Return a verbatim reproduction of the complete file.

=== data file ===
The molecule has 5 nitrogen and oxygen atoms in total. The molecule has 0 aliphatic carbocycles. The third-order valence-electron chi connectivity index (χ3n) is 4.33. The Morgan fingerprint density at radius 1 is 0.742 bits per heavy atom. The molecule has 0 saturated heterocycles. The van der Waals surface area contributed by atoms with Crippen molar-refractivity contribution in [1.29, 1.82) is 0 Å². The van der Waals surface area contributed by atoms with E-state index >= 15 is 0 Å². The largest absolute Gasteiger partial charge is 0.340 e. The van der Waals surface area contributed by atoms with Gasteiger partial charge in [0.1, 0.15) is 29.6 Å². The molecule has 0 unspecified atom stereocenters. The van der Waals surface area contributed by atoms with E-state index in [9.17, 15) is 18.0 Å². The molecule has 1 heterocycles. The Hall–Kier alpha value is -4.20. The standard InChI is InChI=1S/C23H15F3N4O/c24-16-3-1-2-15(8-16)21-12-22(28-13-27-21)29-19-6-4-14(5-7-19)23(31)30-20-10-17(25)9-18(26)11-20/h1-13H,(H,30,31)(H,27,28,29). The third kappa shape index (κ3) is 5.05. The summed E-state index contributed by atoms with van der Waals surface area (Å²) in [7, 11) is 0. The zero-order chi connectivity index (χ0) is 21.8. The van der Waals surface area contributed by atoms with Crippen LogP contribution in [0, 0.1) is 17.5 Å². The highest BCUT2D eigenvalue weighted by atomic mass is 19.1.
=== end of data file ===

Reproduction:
The molecule has 5 nitrogen and oxygen atoms in total. The molecule has 0 aliphatic carbocycles. The third-order valence-electron chi connectivity index (χ3n) is 4.33. The Morgan fingerprint density at radius 1 is 0.742 bits per heavy atom. The molecule has 0 saturated heterocycles. The van der Waals surface area contributed by atoms with Crippen molar-refractivity contribution in [1.29, 1.82) is 0 Å². The van der Waals surface area contributed by atoms with E-state index >= 15 is 0 Å². The largest absolute Gasteiger partial charge is 0.340 e. The van der Waals surface area contributed by atoms with Gasteiger partial charge in [0.1, 0.15) is 29.6 Å². The molecule has 0 unspecified atom stereocenters. The van der Waals surface area contributed by atoms with E-state index in [9.17, 15) is 18.0 Å². The molecule has 1 heterocycles. The Hall–Kier alpha value is -4.20. The standard InChI is InChI=1S/C23H15F3N4O/c24-16-3-1-2-15(8-16)21-12-22(28-13-27-21)29-19-6-4-14(5-7-19)23(31)30-20-10-17(25)9-18(26)11-20/h1-13H,(H,30,31)(H,27,28,29). The third kappa shape index (κ3) is 5.05. The summed E-state index contributed by atoms with van der Waals surface area (Å²) in [7, 11) is 0. The zero-order chi connectivity index (χ0) is 21.8. The van der Waals surface area contributed by atoms with Crippen LogP contribution in [0, 0.1) is 17.5 Å². The highest BCUT2D eigenvalue weighted by atomic mass is 19.1.